Sheffield Hallam University and Students' Union urges rent rebates in open letter to accommodation providers

The vice-chancellor and president of the Students' Union at Sheffield Hallam University have penned an open letter asking landlords and accommodation providers to support students in regards to rent payments.

Monday, 1st February 2021, 4:45 pm

Vice-chancellor Professor Sir Chris Husbands said he acknowledged that many Sheffield Hallam students are facing financial difficulties and are “understandably concerned about paying for accommodation they are not able to use” due to current lockdown restrictions.

He has joined forces with Students’ Union president Andrew Adegbola to write the open letter which noted that the university itself does not own any accommodation and is not a landlord but “nevertheless” wants to do “whatever we can to support” students.

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Sheffield Hallam University.

In the letter, the pair recognised and welcomed refunds and rebates which some providers have already put in place while urging others to follow suit to support more students during this difficult time.

“We value the role student accommodation providers and landlords play in our community and the benefits we bring together for our city. We are lobbying the Government to recognise the financial difficulties facing our students, including with regard to accommodation,” the letter states.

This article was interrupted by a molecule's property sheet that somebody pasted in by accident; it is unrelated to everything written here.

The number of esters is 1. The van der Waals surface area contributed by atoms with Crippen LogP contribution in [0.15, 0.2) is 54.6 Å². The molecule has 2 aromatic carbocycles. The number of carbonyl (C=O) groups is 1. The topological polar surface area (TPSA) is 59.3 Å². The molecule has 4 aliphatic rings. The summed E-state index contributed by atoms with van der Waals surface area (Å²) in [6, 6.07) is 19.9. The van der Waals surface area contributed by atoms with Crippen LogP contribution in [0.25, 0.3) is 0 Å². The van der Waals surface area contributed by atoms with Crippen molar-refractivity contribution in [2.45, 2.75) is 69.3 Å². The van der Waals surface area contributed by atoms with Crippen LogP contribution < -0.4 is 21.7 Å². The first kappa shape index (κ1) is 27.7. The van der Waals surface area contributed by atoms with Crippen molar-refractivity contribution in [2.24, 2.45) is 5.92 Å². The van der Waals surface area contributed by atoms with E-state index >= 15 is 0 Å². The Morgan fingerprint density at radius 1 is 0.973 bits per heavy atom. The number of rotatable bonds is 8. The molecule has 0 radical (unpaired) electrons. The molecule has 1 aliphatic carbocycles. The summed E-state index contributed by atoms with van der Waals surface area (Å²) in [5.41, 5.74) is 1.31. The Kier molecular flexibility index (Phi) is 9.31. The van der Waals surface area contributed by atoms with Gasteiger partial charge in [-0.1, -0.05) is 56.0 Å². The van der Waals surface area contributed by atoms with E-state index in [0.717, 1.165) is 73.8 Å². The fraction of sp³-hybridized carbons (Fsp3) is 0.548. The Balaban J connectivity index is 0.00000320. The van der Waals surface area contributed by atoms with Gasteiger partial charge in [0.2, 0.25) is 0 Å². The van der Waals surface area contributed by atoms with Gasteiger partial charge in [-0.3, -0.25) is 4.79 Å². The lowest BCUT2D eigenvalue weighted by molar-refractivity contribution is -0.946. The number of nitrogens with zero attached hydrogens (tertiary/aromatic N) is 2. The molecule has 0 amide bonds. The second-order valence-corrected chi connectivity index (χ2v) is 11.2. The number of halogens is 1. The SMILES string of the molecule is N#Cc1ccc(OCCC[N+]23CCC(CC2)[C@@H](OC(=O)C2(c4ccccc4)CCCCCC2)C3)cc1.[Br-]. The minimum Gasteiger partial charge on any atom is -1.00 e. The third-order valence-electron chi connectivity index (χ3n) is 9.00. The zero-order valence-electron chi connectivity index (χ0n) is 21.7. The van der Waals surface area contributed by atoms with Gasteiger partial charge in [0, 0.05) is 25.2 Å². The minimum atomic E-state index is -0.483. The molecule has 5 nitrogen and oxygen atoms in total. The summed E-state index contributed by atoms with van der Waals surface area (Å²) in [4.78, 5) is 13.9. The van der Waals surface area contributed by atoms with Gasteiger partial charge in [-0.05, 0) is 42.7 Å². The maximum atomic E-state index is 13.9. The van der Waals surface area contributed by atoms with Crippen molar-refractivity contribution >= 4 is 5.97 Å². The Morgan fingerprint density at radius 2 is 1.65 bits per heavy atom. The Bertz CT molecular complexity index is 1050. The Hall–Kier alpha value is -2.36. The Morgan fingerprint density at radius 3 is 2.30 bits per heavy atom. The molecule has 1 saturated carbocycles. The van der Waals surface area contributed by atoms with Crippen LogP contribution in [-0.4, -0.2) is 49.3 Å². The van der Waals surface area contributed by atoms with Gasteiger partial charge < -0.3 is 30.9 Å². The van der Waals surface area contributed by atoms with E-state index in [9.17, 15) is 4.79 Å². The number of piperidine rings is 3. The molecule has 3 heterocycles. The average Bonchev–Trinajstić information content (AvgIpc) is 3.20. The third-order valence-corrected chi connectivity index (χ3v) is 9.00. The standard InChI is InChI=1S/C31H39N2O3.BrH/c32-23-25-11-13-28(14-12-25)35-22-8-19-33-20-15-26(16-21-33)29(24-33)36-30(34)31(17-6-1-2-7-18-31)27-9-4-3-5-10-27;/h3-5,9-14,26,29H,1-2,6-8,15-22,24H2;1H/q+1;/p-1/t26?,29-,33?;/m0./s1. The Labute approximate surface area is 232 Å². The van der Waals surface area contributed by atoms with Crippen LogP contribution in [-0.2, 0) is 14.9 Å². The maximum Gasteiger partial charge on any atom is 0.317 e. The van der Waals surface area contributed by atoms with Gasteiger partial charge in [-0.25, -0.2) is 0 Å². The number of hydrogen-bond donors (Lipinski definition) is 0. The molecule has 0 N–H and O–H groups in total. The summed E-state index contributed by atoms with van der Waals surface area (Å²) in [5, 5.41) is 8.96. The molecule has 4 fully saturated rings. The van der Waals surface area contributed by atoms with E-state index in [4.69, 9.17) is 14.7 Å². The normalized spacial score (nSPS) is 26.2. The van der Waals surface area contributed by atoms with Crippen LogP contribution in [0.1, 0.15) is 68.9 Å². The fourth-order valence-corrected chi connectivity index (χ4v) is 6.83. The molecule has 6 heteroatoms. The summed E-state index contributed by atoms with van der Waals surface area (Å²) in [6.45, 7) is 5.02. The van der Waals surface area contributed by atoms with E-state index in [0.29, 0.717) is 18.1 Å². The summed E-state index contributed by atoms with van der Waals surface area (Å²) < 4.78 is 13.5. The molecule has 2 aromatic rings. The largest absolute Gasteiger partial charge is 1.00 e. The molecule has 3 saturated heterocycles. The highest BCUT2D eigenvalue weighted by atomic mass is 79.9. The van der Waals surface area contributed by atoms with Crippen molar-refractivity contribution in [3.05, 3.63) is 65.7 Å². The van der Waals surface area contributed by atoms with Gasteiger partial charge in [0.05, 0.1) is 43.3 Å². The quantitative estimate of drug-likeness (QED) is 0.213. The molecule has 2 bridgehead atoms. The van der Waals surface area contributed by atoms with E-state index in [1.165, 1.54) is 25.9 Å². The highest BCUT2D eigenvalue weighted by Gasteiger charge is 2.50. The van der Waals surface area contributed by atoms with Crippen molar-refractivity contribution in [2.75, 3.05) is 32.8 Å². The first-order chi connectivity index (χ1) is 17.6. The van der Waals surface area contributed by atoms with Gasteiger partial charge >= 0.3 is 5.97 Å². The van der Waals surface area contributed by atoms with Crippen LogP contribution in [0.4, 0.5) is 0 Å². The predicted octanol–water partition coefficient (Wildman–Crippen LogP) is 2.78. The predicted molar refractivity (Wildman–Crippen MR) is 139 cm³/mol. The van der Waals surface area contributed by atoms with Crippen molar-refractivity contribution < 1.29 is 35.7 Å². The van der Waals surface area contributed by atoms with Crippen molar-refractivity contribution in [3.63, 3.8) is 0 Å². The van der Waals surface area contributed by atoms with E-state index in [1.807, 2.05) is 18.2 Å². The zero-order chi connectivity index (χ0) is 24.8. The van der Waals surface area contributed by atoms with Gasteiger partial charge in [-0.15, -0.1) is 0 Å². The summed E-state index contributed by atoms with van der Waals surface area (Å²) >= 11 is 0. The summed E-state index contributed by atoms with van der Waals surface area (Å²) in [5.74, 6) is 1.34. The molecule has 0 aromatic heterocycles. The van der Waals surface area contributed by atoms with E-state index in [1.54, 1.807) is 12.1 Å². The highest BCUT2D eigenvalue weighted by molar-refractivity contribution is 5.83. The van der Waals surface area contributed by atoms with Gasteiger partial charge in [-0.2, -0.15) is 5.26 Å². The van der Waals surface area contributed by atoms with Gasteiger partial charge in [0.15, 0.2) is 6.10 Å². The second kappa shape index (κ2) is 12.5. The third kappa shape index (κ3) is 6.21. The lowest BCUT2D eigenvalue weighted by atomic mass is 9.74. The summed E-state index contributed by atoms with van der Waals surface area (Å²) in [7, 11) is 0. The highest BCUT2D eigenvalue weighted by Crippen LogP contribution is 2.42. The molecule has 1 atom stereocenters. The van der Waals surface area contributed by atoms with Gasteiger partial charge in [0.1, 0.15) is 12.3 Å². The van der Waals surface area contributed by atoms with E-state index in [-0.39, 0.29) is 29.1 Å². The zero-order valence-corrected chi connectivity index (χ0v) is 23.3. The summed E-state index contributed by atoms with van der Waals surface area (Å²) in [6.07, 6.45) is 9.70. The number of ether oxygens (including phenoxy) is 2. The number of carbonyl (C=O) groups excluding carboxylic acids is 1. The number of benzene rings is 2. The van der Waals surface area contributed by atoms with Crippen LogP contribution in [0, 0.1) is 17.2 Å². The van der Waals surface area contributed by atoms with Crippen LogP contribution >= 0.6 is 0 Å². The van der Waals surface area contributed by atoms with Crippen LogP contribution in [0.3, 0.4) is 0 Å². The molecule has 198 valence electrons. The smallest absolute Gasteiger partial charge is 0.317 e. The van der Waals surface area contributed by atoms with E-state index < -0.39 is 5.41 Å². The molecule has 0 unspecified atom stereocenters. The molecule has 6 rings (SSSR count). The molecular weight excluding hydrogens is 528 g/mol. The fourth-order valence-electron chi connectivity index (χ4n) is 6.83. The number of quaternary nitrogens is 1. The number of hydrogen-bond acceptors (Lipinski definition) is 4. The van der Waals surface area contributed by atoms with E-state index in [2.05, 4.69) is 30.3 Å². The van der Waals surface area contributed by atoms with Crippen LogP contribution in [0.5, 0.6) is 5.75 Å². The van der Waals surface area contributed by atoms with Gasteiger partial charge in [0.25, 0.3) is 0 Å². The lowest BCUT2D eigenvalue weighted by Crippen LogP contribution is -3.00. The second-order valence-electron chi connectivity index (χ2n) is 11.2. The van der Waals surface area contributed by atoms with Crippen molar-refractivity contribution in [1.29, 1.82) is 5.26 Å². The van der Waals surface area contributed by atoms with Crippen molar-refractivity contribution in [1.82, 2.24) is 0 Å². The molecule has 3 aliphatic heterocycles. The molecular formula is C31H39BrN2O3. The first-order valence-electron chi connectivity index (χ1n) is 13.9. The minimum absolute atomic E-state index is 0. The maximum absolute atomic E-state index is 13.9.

"We welcome the refunds and rebates which a number of you have already put in place in recognition of the fact that many students have not been able to access the accommodation they are paying for.

"While we recognise that landlords vary in size and situation, we would encourage you all to consider whether you are able to take equivalent action to support students at this difficult time - whether through refunds, discounts or flexibility with contracts.

"To help us provide up to date advice and guidance to our students we invite all landlords to get in touch to share the action they are taking and to continue dialogue with our Accommodation Service.”

It comes as hundreds of students take part in the biggest rent strike in four decades and withold their rent payments amid growing anger over online teaching, conditions in halls of residence and an alleged lack of mental health support.

Some accommodation providers have offered rent rebates and reductions in response to England’s third national lockdown, which pushed most on-campus teaching back until February and left those who travelled home for Christmas unable to return to university.

In these confusing and worrying times, local journalism is more vital than ever. Thanks to everyone who helps us ask the questions that matter by taking out a digital subscription or buying a paper. We stand together. Nancy Fielder, editor.